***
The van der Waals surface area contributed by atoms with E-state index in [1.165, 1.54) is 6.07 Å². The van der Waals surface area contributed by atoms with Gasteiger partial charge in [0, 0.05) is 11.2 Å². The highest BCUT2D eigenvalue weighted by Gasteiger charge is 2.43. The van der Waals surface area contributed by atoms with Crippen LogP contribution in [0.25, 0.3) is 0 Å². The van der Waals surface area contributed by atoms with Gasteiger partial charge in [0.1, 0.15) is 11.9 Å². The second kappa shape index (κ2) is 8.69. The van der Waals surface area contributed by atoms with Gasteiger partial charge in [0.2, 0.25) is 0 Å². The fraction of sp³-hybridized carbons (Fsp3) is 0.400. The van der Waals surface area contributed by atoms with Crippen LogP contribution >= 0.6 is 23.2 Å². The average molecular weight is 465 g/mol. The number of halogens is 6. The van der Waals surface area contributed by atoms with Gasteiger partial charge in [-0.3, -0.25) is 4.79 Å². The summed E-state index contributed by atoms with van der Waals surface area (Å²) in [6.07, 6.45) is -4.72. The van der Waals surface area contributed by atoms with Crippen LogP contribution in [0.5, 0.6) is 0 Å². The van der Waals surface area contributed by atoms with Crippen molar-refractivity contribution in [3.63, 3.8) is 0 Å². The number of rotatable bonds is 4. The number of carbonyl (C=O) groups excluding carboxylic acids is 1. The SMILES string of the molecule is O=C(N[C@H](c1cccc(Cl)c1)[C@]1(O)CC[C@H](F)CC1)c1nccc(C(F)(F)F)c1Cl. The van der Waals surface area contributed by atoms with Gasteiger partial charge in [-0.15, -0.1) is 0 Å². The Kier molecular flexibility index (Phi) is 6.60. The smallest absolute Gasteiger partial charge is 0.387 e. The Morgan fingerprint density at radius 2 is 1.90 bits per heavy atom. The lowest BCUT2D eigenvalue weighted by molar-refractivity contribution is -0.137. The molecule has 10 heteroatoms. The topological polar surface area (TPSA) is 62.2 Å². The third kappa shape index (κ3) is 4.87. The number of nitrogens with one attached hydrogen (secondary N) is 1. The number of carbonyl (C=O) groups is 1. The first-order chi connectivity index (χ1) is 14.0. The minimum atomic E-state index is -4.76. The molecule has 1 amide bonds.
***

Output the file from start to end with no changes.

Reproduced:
The van der Waals surface area contributed by atoms with E-state index in [1.165, 1.54) is 6.07 Å². The van der Waals surface area contributed by atoms with Gasteiger partial charge in [0, 0.05) is 11.2 Å². The highest BCUT2D eigenvalue weighted by Gasteiger charge is 2.43. The van der Waals surface area contributed by atoms with Crippen LogP contribution in [0.25, 0.3) is 0 Å². The van der Waals surface area contributed by atoms with Gasteiger partial charge in [0.1, 0.15) is 11.9 Å². The second kappa shape index (κ2) is 8.69. The van der Waals surface area contributed by atoms with Gasteiger partial charge in [0.2, 0.25) is 0 Å². The fraction of sp³-hybridized carbons (Fsp3) is 0.400. The van der Waals surface area contributed by atoms with Crippen LogP contribution >= 0.6 is 23.2 Å². The average molecular weight is 465 g/mol. The number of halogens is 6. The van der Waals surface area contributed by atoms with Gasteiger partial charge in [-0.3, -0.25) is 4.79 Å². The summed E-state index contributed by atoms with van der Waals surface area (Å²) in [6.07, 6.45) is -4.72. The van der Waals surface area contributed by atoms with Crippen LogP contribution in [0.5, 0.6) is 0 Å². The van der Waals surface area contributed by atoms with Crippen molar-refractivity contribution in [3.63, 3.8) is 0 Å². The number of rotatable bonds is 4. The number of carbonyl (C=O) groups excluding carboxylic acids is 1. The SMILES string of the molecule is O=C(N[C@H](c1cccc(Cl)c1)[C@]1(O)CC[C@H](F)CC1)c1nccc(C(F)(F)F)c1Cl. The van der Waals surface area contributed by atoms with Gasteiger partial charge in [-0.15, -0.1) is 0 Å². The Kier molecular flexibility index (Phi) is 6.60. The smallest absolute Gasteiger partial charge is 0.387 e. The Morgan fingerprint density at radius 2 is 1.90 bits per heavy atom. The lowest BCUT2D eigenvalue weighted by molar-refractivity contribution is -0.137. The molecule has 10 heteroatoms. The topological polar surface area (TPSA) is 62.2 Å². The third kappa shape index (κ3) is 4.87. The number of nitrogens with one attached hydrogen (secondary N) is 1. The number of carbonyl (C=O) groups is 1. The first-order chi connectivity index (χ1) is 14.0. The minimum atomic E-state index is -4.76. The molecule has 1 amide bonds.